Whenever possible, though, avoid clichés. Lush detail—observation of sights, sounds, smells—helps to create original expressions.

Nack could just say, “I thought about that horse day and night. I couldn’t get Secretariat out of my mind. It popped up no matter where I was or what I was doing” Zzzzzz. Instead, Nack uses compelling images to show how Secretariat shaped every minute of his life.

Write like Bill Nack. Always look for the fresh images—ideas that are familiar, but which other writers have not used before—to help the reader experience the scene –

smell, taste, touch, imagine—and think of more familiar the images, the less you will engage your reader.

“Cliches,” Geoffrey Hill notes, “invite you not to think.” Cliches give use easy, lazy was of expressing our- selves. As Hill notes, “you may always decline the invitation.” When you feel tempted to use a cliché, stop. Get in the habit of considering how to state a point simply—or think of a fresh, original way of making a point.

To avoid the dreariness of clichés, play with them. Start by looking at its literal meaning. Porter Abbott explains:

When the orator urges his or her auditors “to strike while the iron is hot,” how many of them see the sweating blacksmith at his forge and feel his magical transmutation into new meaning? The answer is none. But when one tramp suggests to another that “it might be better to strike the iron before it freezes” the original vehicle is revived in its literal state.

Taking words literally reveals the cliché’s original insight. When you do a genealogy of clichés, you discover vibrant images that can be revived.

When you change the context of cliché, you can give it new life. In a memoir of his life as an undertaker, Tomas Lynch writes about the death of a neighbor: “Milo is dead. X’s on his eyes, lights out, curtains.”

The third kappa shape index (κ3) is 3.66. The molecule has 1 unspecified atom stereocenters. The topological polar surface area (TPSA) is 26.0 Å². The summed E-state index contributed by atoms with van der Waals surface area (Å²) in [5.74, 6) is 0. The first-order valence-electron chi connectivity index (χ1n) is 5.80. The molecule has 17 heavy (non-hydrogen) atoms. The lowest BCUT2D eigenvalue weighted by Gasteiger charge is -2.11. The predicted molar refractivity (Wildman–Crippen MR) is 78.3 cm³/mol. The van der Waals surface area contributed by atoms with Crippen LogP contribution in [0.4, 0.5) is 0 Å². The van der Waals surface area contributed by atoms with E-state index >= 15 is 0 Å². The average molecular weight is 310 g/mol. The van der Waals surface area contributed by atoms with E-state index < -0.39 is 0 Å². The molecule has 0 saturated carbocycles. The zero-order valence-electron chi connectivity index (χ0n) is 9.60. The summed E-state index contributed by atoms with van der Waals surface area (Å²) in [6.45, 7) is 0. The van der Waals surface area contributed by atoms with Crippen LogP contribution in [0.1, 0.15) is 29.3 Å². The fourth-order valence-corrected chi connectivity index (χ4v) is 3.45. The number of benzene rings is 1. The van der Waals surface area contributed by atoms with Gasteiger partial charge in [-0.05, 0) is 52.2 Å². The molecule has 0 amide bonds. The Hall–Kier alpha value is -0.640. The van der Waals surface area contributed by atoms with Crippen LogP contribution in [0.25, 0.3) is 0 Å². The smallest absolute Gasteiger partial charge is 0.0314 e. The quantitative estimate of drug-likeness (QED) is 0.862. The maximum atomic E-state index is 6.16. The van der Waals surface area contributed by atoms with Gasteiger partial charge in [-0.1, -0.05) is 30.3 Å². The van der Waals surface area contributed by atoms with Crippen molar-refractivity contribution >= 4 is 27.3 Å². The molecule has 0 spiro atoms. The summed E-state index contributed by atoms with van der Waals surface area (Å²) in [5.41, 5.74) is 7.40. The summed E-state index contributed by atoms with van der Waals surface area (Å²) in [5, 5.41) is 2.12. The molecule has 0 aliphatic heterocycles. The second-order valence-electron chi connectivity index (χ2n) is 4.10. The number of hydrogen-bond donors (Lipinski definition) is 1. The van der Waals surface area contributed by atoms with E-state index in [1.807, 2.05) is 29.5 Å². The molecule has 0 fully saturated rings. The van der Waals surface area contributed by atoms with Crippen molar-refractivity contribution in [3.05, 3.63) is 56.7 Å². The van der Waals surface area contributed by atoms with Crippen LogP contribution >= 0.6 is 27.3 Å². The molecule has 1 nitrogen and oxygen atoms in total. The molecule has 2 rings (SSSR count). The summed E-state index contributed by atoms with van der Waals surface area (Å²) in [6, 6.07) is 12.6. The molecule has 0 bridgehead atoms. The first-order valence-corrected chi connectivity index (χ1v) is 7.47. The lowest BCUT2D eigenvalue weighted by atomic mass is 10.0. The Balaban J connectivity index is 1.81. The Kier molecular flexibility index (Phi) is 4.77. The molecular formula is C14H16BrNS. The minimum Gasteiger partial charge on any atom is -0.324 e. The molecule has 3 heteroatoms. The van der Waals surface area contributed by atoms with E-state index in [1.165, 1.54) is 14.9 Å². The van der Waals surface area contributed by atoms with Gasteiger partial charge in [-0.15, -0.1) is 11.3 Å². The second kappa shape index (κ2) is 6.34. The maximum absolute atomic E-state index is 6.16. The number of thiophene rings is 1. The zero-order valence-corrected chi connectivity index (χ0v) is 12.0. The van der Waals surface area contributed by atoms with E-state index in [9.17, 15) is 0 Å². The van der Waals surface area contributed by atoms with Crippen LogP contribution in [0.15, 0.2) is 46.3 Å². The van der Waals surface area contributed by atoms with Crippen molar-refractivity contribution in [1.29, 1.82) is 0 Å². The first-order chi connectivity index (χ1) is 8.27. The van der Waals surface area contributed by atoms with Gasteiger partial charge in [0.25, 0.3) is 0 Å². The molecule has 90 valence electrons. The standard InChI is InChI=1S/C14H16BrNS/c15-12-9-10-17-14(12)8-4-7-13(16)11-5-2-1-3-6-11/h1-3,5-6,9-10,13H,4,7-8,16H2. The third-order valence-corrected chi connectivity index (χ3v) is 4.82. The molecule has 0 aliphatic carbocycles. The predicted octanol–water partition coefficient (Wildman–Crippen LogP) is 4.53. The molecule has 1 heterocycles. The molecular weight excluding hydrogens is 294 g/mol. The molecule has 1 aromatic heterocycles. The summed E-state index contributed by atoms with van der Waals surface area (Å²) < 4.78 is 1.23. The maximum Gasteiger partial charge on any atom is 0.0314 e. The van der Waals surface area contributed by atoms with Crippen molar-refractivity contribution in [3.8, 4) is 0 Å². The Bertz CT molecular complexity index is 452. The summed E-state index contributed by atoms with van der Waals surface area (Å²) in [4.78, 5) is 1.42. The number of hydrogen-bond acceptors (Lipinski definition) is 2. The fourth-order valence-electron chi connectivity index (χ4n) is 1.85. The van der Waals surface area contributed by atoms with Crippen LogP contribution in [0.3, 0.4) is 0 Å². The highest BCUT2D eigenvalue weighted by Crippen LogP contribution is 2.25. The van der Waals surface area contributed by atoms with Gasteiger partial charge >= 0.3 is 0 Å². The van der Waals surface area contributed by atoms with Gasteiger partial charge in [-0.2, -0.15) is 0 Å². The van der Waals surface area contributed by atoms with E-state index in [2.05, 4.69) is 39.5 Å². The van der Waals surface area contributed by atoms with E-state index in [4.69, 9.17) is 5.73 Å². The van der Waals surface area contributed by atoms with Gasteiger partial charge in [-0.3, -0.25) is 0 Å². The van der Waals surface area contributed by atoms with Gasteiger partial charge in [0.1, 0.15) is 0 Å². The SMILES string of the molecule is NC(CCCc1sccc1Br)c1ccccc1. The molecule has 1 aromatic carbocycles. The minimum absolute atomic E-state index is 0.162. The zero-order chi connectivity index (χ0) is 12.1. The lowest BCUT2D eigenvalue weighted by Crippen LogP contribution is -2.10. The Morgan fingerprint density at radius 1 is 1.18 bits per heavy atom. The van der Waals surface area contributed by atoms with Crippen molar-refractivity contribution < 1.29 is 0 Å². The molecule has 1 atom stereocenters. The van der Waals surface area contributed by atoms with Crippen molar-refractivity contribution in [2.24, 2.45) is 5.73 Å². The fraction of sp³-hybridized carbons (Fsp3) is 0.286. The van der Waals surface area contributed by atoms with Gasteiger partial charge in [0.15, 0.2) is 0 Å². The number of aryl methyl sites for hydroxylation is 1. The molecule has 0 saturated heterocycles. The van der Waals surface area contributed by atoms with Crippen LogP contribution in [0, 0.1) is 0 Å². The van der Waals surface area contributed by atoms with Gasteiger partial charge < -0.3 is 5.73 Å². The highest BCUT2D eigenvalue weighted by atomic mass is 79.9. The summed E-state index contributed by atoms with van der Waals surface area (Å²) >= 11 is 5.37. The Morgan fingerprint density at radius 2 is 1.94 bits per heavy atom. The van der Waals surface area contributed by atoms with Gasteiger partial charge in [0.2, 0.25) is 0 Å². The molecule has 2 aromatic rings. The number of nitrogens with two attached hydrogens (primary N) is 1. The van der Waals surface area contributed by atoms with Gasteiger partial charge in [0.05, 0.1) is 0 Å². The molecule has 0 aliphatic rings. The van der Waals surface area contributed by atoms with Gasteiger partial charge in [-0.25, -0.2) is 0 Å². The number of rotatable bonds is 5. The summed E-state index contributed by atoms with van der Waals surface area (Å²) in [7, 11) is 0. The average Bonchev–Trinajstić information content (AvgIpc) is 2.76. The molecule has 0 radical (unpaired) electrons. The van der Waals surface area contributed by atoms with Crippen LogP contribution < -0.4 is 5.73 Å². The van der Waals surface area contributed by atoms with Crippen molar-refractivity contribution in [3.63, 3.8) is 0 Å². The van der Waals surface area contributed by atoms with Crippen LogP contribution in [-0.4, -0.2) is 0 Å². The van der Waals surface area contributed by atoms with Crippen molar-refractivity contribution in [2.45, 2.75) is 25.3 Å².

For more details on Keep It Short, click on the title.

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We Serve Writers #ThursdayWrites

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Lisa Hagan Books

We are a publishing company owned by writers and agents, a new experience in a new world order. The internet made it possible. The writers make it fly.

Our ideas are simple:

  1. Help writers write.
  2. Connect writers with other professionals that can help them write and publish.
  3. Put books together with core readership.
  4. Live in the world of ideas.

Yup. Four things we want to achieve. Just 4. These 4 ideas were formulated after decades in the biggest publishing houses in the country, an experience that drew us FURTHER away from the reasons we got in this business in the first place. We love hands-on work with creative minds. We love the joy of seeing those ideas made manifest in two covers and a bunch of nicely trimmed pieces of paper. Or, better yet, tiny pixels that allow us to take a library anywhere we go.

We use a distributor based in Chicago for those works that need traditional distribution. Still others are tailored to work solely online. Depends on the subject and what the author hopes to achieve.  In today’s world, more is possible and we are reaching further to offer different types of reading experiences that suite different needs.